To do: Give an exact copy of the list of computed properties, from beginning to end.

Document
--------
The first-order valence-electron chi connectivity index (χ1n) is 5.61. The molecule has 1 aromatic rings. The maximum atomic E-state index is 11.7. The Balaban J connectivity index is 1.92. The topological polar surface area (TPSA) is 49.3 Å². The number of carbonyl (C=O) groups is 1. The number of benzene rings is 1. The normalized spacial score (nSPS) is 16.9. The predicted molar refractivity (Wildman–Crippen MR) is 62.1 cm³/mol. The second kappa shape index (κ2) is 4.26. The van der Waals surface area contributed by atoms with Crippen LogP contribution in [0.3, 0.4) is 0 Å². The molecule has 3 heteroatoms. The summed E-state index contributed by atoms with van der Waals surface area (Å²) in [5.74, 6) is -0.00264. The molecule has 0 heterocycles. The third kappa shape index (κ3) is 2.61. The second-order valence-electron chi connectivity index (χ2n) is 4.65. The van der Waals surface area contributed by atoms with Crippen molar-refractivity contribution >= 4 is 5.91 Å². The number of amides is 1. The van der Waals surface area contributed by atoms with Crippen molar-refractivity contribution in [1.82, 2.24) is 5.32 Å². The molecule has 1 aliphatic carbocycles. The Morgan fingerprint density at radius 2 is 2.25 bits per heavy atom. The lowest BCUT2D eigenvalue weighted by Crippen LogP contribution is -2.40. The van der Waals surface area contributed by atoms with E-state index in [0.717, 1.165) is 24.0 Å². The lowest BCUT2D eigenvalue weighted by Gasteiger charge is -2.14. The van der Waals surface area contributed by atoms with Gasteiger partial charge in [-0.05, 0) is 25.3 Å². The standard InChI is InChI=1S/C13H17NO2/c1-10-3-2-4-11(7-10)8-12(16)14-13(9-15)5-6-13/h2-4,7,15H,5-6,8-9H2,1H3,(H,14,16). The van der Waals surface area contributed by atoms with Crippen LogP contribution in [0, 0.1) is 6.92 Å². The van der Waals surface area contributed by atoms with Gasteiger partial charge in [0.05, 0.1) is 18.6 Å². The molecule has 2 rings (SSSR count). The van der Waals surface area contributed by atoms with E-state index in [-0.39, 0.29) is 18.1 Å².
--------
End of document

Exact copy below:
The first-order valence-electron chi connectivity index (χ1n) is 5.61. The molecule has 1 aromatic rings. The maximum atomic E-state index is 11.7. The Balaban J connectivity index is 1.92. The topological polar surface area (TPSA) is 49.3 Å². The number of carbonyl (C=O) groups is 1. The number of benzene rings is 1. The normalized spacial score (nSPS) is 16.9. The predicted molar refractivity (Wildman–Crippen MR) is 62.1 cm³/mol. The second kappa shape index (κ2) is 4.26. The van der Waals surface area contributed by atoms with Crippen LogP contribution in [0.3, 0.4) is 0 Å². The molecule has 3 heteroatoms. The summed E-state index contributed by atoms with van der Waals surface area (Å²) in [5.74, 6) is -0.00264. The molecule has 0 heterocycles. The third kappa shape index (κ3) is 2.61. The second-order valence-electron chi connectivity index (χ2n) is 4.65. The van der Waals surface area contributed by atoms with Crippen molar-refractivity contribution >= 4 is 5.91 Å². The number of amides is 1. The van der Waals surface area contributed by atoms with Crippen molar-refractivity contribution in [1.82, 2.24) is 5.32 Å². The molecule has 1 aliphatic carbocycles. The Morgan fingerprint density at radius 2 is 2.25 bits per heavy atom. The lowest BCUT2D eigenvalue weighted by Crippen LogP contribution is -2.40. The van der Waals surface area contributed by atoms with E-state index in [0.717, 1.165) is 24.0 Å². The lowest BCUT2D eigenvalue weighted by Gasteiger charge is -2.14. The van der Waals surface area contributed by atoms with Gasteiger partial charge in [-0.05, 0) is 25.3 Å². The standard InChI is InChI=1S/C13H17NO2/c1-10-3-2-4-11(7-10)8-12(16)14-13(9-15)5-6-13/h2-4,7,15H,5-6,8-9H2,1H3,(H,14,16). The van der Waals surface area contributed by atoms with Crippen LogP contribution in [0, 0.1) is 6.92 Å². The van der Waals surface area contributed by atoms with Gasteiger partial charge in [0.05, 0.1) is 18.6 Å². The molecule has 2 rings (SSSR count). The van der Waals surface area contributed by atoms with E-state index in [-0.39, 0.29) is 18.1 Å².